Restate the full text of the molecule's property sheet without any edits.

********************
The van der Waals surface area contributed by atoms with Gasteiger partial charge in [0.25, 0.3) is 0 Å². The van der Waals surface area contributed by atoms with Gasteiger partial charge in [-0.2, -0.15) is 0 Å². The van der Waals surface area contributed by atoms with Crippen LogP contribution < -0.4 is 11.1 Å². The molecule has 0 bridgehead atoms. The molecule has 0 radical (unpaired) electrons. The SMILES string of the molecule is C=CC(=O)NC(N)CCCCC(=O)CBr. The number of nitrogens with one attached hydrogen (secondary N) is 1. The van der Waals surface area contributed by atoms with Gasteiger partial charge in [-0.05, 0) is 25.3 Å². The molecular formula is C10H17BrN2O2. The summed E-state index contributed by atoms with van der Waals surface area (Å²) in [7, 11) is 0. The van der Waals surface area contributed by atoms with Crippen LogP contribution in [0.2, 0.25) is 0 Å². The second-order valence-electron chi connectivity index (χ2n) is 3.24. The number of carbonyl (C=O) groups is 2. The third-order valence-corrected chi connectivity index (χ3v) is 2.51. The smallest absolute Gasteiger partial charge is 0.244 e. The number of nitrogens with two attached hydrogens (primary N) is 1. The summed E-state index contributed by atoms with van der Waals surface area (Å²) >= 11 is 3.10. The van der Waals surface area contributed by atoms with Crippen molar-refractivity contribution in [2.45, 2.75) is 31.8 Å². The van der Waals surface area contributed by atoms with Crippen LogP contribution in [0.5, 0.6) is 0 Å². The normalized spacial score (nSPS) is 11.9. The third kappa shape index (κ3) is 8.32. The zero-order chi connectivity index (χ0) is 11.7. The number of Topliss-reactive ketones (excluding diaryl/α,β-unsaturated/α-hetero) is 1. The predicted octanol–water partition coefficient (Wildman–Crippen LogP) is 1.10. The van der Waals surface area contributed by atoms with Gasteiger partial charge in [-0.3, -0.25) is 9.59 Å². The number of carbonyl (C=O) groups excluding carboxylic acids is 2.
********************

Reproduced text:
The van der Waals surface area contributed by atoms with Gasteiger partial charge in [0.25, 0.3) is 0 Å². The van der Waals surface area contributed by atoms with Gasteiger partial charge in [-0.2, -0.15) is 0 Å². The van der Waals surface area contributed by atoms with Crippen LogP contribution < -0.4 is 11.1 Å². The molecule has 0 bridgehead atoms. The molecule has 0 radical (unpaired) electrons. The SMILES string of the molecule is C=CC(=O)NC(N)CCCCC(=O)CBr. The number of nitrogens with one attached hydrogen (secondary N) is 1. The van der Waals surface area contributed by atoms with Gasteiger partial charge in [-0.05, 0) is 25.3 Å². The molecular formula is C10H17BrN2O2. The summed E-state index contributed by atoms with van der Waals surface area (Å²) in [7, 11) is 0. The van der Waals surface area contributed by atoms with Crippen LogP contribution in [0.2, 0.25) is 0 Å². The second-order valence-electron chi connectivity index (χ2n) is 3.24. The number of carbonyl (C=O) groups is 2. The third-order valence-corrected chi connectivity index (χ3v) is 2.51. The smallest absolute Gasteiger partial charge is 0.244 e. The number of nitrogens with two attached hydrogens (primary N) is 1. The summed E-state index contributed by atoms with van der Waals surface area (Å²) >= 11 is 3.10. The van der Waals surface area contributed by atoms with Crippen molar-refractivity contribution in [2.45, 2.75) is 31.8 Å². The van der Waals surface area contributed by atoms with Crippen LogP contribution in [0.5, 0.6) is 0 Å². The normalized spacial score (nSPS) is 11.9. The third kappa shape index (κ3) is 8.32. The zero-order chi connectivity index (χ0) is 11.7. The number of Topliss-reactive ketones (excluding diaryl/α,β-unsaturated/α-hetero) is 1. The predicted octanol–water partition coefficient (Wildman–Crippen LogP) is 1.10. The van der Waals surface area contributed by atoms with Gasteiger partial charge in [-0.3, -0.25) is 9.59 Å². The number of carbonyl (C=O) groups excluding carboxylic acids is 2.